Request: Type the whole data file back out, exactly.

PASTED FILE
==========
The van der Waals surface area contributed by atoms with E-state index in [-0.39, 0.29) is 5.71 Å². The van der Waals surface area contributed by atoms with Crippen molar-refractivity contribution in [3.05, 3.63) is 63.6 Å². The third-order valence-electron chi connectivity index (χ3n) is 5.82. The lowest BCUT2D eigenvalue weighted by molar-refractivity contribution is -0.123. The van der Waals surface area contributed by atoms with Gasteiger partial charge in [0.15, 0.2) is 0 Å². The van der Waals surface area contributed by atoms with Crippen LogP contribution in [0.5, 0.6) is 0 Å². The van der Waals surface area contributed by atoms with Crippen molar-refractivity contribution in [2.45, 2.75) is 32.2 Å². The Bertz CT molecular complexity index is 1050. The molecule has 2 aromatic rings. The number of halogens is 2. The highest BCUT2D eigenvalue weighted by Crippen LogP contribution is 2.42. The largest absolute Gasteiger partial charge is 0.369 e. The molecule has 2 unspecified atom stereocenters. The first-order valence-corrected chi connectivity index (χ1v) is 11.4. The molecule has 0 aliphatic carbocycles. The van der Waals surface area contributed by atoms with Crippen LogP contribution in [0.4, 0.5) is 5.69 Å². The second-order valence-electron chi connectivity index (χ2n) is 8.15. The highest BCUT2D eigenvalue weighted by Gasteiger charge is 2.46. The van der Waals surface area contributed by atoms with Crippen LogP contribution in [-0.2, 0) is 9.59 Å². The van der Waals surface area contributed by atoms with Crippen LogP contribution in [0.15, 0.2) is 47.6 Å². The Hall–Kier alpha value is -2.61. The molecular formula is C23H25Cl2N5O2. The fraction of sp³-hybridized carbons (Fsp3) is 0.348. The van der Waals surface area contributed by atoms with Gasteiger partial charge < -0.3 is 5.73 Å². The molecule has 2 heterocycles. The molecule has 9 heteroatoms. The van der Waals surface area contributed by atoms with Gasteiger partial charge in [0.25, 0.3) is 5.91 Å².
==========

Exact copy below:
The van der Waals surface area contributed by atoms with E-state index in [-0.39, 0.29) is 5.71 Å². The van der Waals surface area contributed by atoms with Crippen molar-refractivity contribution in [3.05, 3.63) is 63.6 Å². The third-order valence-electron chi connectivity index (χ3n) is 5.82. The lowest BCUT2D eigenvalue weighted by molar-refractivity contribution is -0.123. The van der Waals surface area contributed by atoms with Gasteiger partial charge in [0.15, 0.2) is 0 Å². The van der Waals surface area contributed by atoms with Crippen LogP contribution in [0.5, 0.6) is 0 Å². The van der Waals surface area contributed by atoms with Crippen molar-refractivity contribution in [2.45, 2.75) is 32.2 Å². The Bertz CT molecular complexity index is 1050. The molecule has 2 aromatic rings. The number of halogens is 2. The highest BCUT2D eigenvalue weighted by Crippen LogP contribution is 2.42. The largest absolute Gasteiger partial charge is 0.369 e. The molecule has 2 unspecified atom stereocenters. The first-order valence-corrected chi connectivity index (χ1v) is 11.4. The molecule has 0 aliphatic carbocycles. The van der Waals surface area contributed by atoms with Crippen LogP contribution in [0.4, 0.5) is 5.69 Å². The second-order valence-electron chi connectivity index (χ2n) is 8.15. The highest BCUT2D eigenvalue weighted by Gasteiger charge is 2.46. The van der Waals surface area contributed by atoms with Crippen LogP contribution in [-0.2, 0) is 9.59 Å². The van der Waals surface area contributed by atoms with Crippen LogP contribution in [0.15, 0.2) is 47.6 Å². The Hall–Kier alpha value is -2.61. The molecular formula is C23H25Cl2N5O2. The fraction of sp³-hybridized carbons (Fsp3) is 0.348. The van der Waals surface area contributed by atoms with Gasteiger partial charge < -0.3 is 5.73 Å². The molecule has 2 heterocycles. The molecule has 9 heteroatoms. The van der Waals surface area contributed by atoms with Gasteiger partial charge in [0.25, 0.3) is 5.91 Å².